Long before vampires were brooding emo creatures who sparkled and stalked high school girls, Universal Pictures launched what could be considered the first “Cinematic Universe” in their adaptation of Bram Stoker’s classic gothic horror tale, Dracula, with the man who had already made a compelling performance in the stage version, Bela Lugosi.
Universal’s 1931 production of Dracula runs a brisk 75-minutes in length, which makes it more of a condensed version of the Bram Stoker novel than it does a faithful adaptation of the source material, with large portions of it completely missing, yet even with such a short running time the movie still managed to capture much of the mood and atmosphere of the novel. The film opens with a solicitor named Renfield (Dwight Frye) travelling to Count Dracula’s (Bela Lugosi) castle in Transylvania, despite being warned by the locals about what a really bad idea that is, and after a scary coach ride and a bizarre greeting from his host, a man with a rather eccentric attitude towards nature, “Listen to them. Children of the night. What music they make” he starts to wonder if maybe he should have taken their advice and maybe switched careers to something safer like bullfighting. That night he is menaced by Dracula’s three wives – “Dear Penthouse, I never thought something like this could happen to me” – until he is eventually attacked by the Count himself.
Renfield, who is now a raving lunatic and slave to Dracula’s will, helps his master travel from Transylvania to England so that the Count can broaden his menu. Upon arriving in England, after decimating the crew of the ship they travelled upon, Dracula quickly begins to snack on the locals which brings him to the notice of Professor Van Helsing (Edward Van Sloan), a well-respected scientist who immediately suspects that this recent plague of death is due to the work of a vampire, a conclusion I’m sure many of us would have made. Meanwhile, over at the local sanatorium run by Doctor Seward (Herbert Bunston), where the giggling mad Renfield has taken up residence, the lovely Mina Seward (Helen Chandler) and her friend Lucy Weston (Frances Dade) have caught the eye of the hungry Count and before you can say “I never drink… wine” Lucy is a blood-drained corpse and poor Mina is being drawn into his seductive web.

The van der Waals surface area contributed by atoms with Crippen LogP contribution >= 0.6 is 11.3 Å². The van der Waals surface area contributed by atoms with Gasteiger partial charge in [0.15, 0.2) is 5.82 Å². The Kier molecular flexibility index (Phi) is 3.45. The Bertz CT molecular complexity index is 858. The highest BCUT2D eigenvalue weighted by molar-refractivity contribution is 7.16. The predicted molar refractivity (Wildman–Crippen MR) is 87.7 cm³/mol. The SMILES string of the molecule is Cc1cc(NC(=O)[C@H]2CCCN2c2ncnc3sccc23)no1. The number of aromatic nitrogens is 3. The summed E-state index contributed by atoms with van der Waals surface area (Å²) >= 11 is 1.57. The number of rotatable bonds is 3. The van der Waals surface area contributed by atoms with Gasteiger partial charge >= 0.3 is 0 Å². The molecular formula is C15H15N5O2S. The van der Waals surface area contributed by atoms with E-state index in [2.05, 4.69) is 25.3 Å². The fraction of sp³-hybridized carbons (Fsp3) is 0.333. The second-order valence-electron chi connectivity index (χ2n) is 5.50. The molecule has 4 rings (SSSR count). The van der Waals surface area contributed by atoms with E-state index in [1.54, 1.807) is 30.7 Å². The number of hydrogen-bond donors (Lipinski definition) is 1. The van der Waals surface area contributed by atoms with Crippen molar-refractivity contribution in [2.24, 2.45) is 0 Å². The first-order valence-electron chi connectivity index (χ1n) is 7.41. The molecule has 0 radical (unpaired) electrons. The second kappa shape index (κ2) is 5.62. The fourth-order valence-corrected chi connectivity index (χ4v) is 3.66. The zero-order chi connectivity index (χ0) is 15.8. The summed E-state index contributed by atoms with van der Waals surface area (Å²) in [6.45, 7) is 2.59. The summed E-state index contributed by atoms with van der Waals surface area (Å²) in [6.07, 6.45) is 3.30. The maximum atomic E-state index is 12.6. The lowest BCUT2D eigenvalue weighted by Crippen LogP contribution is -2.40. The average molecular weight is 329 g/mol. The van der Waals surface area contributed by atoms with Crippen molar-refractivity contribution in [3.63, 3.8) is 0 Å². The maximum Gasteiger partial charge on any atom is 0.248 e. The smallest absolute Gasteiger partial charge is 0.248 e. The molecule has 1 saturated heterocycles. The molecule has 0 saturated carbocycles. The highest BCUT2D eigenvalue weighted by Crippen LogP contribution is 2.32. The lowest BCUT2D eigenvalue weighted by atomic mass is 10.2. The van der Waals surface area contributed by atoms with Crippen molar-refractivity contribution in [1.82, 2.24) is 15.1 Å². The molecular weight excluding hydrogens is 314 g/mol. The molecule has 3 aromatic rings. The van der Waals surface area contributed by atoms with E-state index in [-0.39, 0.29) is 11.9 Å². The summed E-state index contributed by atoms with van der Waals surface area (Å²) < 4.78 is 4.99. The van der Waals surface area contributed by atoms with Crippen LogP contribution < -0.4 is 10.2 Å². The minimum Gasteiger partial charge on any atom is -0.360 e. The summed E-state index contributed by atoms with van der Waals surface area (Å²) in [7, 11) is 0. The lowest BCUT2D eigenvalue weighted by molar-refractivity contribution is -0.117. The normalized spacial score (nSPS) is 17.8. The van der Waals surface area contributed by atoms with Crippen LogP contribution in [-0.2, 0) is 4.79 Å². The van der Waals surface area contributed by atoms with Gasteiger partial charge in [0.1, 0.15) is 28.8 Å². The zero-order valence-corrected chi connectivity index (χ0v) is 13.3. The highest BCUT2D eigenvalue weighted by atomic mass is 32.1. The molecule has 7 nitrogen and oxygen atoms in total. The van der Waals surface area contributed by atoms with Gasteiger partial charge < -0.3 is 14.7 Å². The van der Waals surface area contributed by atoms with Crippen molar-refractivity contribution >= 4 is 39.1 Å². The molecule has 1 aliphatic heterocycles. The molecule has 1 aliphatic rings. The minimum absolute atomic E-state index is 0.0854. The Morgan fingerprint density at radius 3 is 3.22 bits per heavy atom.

This production of Dracula is more an adaptation of the stage play than it was of the novel, producer Carl Laemmle Jr. had originally planned to make this a big-budget cinematic adaptation, one that would strictly adhere to the Bram Stoker novel, but due to the stock market crash of 1929 and the beginning of the Great Depression, the studio chose not to risk an investment on such a sprawling film and this resulted in much of the book being tossed into the dustbin in the service of the economy. No greater victim of this was the character of John Harker (David Manners), who in the book was the one who went to Castle Dracula while in the film he is your standard boring love interest whose sole job seems to be in doubting Van Helsing’s claims that a vampire is roaming about and clutching Mina’s hand like a moon sick schoolboy. Harker is allowed to join Van Helsing in the rescuing of Mina, not that he does much, and the exciting sea and land chase that took the book’s group of heroes from England and back to Transylvania, for the final confrontation with Dracula, is now reduced to Van Helsing and Harker jogging next door to Carfax Abbey and stabbing Dracula while he lays in repose in his coffin.
For the film, Bela Lugosi was hired to reprise the role that he made famous on Broadway and his suave and seductive depiction of the world’s most famous vampire quickly became the iconic default setting for the character, when one thinks of Dracula you can’t help hear Lugosi’s thick Hungarian accent, and only Lugosi could have pulled off such great line deliveries as “To die, to be really dead, that must be glorious!” and it was this performance that cemented his incarnation of Dracula for generations to come. Now, as great as Lugosi was in this film the standout actor here is undoubtedly Dwight Frye as Renfield, whose journey from concerned solicitor to insect-eating madman was easily the more memorable performance, sadly, he was so good in this role that he was quickly pigeonholed into playing eccentric or jittery characters for the bulk of his career.